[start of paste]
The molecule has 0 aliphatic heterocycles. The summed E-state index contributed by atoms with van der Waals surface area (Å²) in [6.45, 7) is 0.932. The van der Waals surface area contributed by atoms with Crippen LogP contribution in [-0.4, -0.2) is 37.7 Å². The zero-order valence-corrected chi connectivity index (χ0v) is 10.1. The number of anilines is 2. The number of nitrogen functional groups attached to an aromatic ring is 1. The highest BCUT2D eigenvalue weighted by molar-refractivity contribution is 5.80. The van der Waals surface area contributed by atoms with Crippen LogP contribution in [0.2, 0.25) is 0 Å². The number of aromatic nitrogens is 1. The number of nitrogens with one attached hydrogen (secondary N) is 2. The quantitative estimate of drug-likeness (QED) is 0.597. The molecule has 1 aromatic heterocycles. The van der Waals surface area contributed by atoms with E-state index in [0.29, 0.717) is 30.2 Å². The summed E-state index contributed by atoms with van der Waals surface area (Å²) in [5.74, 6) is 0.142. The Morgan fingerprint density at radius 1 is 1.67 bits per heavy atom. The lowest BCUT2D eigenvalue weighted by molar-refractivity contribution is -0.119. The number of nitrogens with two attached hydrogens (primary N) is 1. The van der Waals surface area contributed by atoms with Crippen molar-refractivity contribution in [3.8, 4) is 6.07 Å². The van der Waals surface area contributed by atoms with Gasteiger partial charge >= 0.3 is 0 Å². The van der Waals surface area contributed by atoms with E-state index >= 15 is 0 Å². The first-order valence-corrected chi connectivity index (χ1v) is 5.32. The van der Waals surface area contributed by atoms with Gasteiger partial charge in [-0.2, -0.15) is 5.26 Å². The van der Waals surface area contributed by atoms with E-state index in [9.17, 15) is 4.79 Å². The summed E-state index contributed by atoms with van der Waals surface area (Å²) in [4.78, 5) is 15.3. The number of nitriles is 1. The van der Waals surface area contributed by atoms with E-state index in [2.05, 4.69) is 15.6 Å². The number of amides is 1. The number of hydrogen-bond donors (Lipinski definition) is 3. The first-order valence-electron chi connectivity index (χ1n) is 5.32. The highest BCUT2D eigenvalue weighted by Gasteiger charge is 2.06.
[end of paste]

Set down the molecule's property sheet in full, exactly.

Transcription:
The molecule has 0 aliphatic heterocycles. The summed E-state index contributed by atoms with van der Waals surface area (Å²) in [6.45, 7) is 0.932. The van der Waals surface area contributed by atoms with Crippen LogP contribution in [-0.4, -0.2) is 37.7 Å². The zero-order valence-corrected chi connectivity index (χ0v) is 10.1. The number of anilines is 2. The number of nitrogen functional groups attached to an aromatic ring is 1. The highest BCUT2D eigenvalue weighted by molar-refractivity contribution is 5.80. The van der Waals surface area contributed by atoms with Crippen LogP contribution in [0.2, 0.25) is 0 Å². The number of aromatic nitrogens is 1. The number of nitrogens with one attached hydrogen (secondary N) is 2. The quantitative estimate of drug-likeness (QED) is 0.597. The molecule has 1 aromatic heterocycles. The van der Waals surface area contributed by atoms with E-state index in [0.29, 0.717) is 30.2 Å². The summed E-state index contributed by atoms with van der Waals surface area (Å²) in [5.74, 6) is 0.142. The Morgan fingerprint density at radius 1 is 1.67 bits per heavy atom. The lowest BCUT2D eigenvalue weighted by molar-refractivity contribution is -0.119. The number of nitrogens with two attached hydrogens (primary N) is 1. The van der Waals surface area contributed by atoms with Crippen molar-refractivity contribution in [3.8, 4) is 6.07 Å². The van der Waals surface area contributed by atoms with Gasteiger partial charge >= 0.3 is 0 Å². The van der Waals surface area contributed by atoms with E-state index >= 15 is 0 Å². The first-order valence-corrected chi connectivity index (χ1v) is 5.32. The van der Waals surface area contributed by atoms with Gasteiger partial charge in [-0.2, -0.15) is 5.26 Å². The van der Waals surface area contributed by atoms with E-state index in [9.17, 15) is 4.79 Å². The summed E-state index contributed by atoms with van der Waals surface area (Å²) in [4.78, 5) is 15.3. The number of nitriles is 1. The van der Waals surface area contributed by atoms with E-state index in [2.05, 4.69) is 15.6 Å². The number of amides is 1. The number of hydrogen-bond donors (Lipinski definition) is 3. The first-order valence-electron chi connectivity index (χ1n) is 5.32. The highest BCUT2D eigenvalue weighted by Gasteiger charge is 2.06.